Quo's other frontman, Francis Rossi, remains equally game, but unlike Parfitt, he had to "neck a load of sick pills" before being filmed warbling in one of the biplanes' cockpits.
Rossi and Parfitt have appeared on Top Of The Pops more than 100 times, and have spent 23 years away from home while on tour. Some extra trivia for the Mastermind bod who recently chose Quo as his specialist subject: the band's road crew calls Rossi "Gomor", an acronym for "grand old man of rock".
In this, Quo's 40th anniversary year, they seem to be speeding up, not slowing down. Another mammoth British tour kicks off in late October, while, in a move that sees two great British institutions colliding, Rossi and Parfitt are currently playing themselves on Coronation Street.
Tonight's Quo show is the second of two at Carnival City, a vast casino-cum-concert-hall in Johannesburg, South Africa. Unsurprisingly, none of the inhabitants of the shanty town two kilometres away make it. South Africa is an untested territory for Quo, but their no-nonsense chugging functions as a lingua franca. You have to wonder, though, what the group's Eastern-looking PA, Lyane, makes of "The Oriental", a decidedly non-PC song.
The moment the gig is over, we get a police escort to the airport. If Quo are to make the filming of Top Of The Pops the following morning, it's imperative that they make the last flight out of Jo'burg. We reach the airport to find that it has been delayed. Nursing a vodka-tonic in the departure lounge, Parfitt drily delivers the first of many gags: "Somebody said to me yesterday, 'Lee Anne Rimes.' I said, 'No it doesn't.'"
Asked about his most memorable Top Of The Pops, Parfitt recalls a time when he and Francis were miffed at the absence of power outlets in their dressing room. Spotting a loose ceiling tile, they secreted some chicken madras near a heating pipe and left it to fester. "That was back in the Seventies," he says, laughing. "Perhaps it's still there."
Rossi homes in on the December, 1983, TOTP where Quo played "Marguerita Time", a double pleasure for him, as he wrote the song, and fellow guests Frankie Goes To Hollywood accurately predicted that it would claim the No 1 slot.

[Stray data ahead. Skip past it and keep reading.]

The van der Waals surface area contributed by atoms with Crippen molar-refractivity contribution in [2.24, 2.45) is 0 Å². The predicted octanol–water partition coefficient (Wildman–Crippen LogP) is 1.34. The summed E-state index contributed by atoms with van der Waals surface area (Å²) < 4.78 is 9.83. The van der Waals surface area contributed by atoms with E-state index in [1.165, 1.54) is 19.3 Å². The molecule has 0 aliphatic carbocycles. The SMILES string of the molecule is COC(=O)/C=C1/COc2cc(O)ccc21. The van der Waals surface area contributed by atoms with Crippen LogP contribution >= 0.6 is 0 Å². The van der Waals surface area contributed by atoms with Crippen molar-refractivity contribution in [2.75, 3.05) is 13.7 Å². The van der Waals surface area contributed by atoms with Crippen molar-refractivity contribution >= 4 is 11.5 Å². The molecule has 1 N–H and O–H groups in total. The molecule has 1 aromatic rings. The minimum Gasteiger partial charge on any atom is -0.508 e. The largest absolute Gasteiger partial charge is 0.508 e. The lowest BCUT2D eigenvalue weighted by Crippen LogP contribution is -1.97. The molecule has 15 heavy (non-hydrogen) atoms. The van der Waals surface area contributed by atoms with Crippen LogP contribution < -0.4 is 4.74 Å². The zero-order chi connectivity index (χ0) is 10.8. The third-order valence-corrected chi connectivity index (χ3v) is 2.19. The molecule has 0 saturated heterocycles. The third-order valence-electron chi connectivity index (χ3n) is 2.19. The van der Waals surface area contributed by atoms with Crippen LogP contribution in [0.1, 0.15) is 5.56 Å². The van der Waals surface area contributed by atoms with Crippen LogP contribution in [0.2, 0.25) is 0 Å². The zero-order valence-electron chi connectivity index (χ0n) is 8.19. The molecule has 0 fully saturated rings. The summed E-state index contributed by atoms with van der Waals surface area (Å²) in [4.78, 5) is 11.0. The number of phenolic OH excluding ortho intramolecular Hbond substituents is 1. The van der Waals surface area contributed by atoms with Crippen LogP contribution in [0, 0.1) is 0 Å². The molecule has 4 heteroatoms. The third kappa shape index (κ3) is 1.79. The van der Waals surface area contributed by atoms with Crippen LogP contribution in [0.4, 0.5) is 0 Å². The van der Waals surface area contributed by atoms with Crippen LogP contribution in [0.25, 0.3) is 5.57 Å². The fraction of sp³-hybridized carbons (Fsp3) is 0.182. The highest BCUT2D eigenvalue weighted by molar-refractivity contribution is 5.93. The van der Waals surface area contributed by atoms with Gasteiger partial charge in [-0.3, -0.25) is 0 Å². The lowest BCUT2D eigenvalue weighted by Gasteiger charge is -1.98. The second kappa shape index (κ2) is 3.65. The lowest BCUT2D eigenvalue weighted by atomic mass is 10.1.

Back then, margueritas and cocaine were a nightly combo for Rossi. He once recalled seeing part of his septum disappear down the plughole while he was showering, but now his only addiction is keeping fit. "In January, when we're off the road, I go to the gym five days a week. When we're touring and I can't get there I get wound up; I feel like I'm letting myself down."
A ball of nervous energy, Rossi does seem a more complex, less happy-go-lucky character than Parfitt. "Our main focus tonight was to get to the airport," he says, "and for me that ruined the show. On the last British tour we had a run of six or seven gigs that I thought were horrendous. Luckily, it's like women and the pain of childbirth - you forget how hard it was."
Later, when I ask Rossi how he came to renew his song-writing partnership with Quo's former tour manager Bob Young - the pair had penned such Quo classics as "Caroline" and "Down Down", and are reunited on The Party Ain't Over Yet - he is more revealing. "I've been a heavy Catholic all my life, and one day this homoeopathic woman who treats me banged a copy of Conversations With God by Neale Donald Walsch down on my coffee table. I thought it was fantastic, and I realised that whatever bitter disagreements there had been between Bob and I were completely pointless.
"I phoned him, and we sat strumming acoustic guitars in my garden - lovely, it was. Now he comes round to eat, then goes home for another meal. My kids call him 'Bob Two-Dinners'."
At Heathrow, we transfer to Quo's tour bus. It has a double-bed-appointed area for Rossi which Parfitt jokingly calls "the sick room". Back at Carnival City, Parfitt and I had shot the breeze about Mick Jagger and Keith Richards's love/hate relationship. Echoes of Francis and himself, perhaps?
"The last person I want to see on a day off is Francis Rossi, believe me, but by the time we're back on stage, we're raring to go. We're not best buddies all the time, but it's not punch-ups either."
Having missed the rehearsal, the Quo arrive at the BBC's studios for what Rossi estimates is their 105th TOTP. He and Parfitt watch footage of their 1968 hit "Pictures Of Matchstick Men" then mime a rendition of "The Party Ain't Over Yet".
Indeed. We must immediately away for Quo to headline ITV's 50th anniversary celebrations. When the cameras roll, the band snap to it with a tight medley that takes in "Caroline" and "Rockin' All Over The World".
Later tonight, Status Quo will drive to Germany for yet more shows. Why do they do it? "Most of us in this business are insecure little show-offs," offers Rossi.
'The Party Ain't Over Yet' is out on SanctuaryReuse content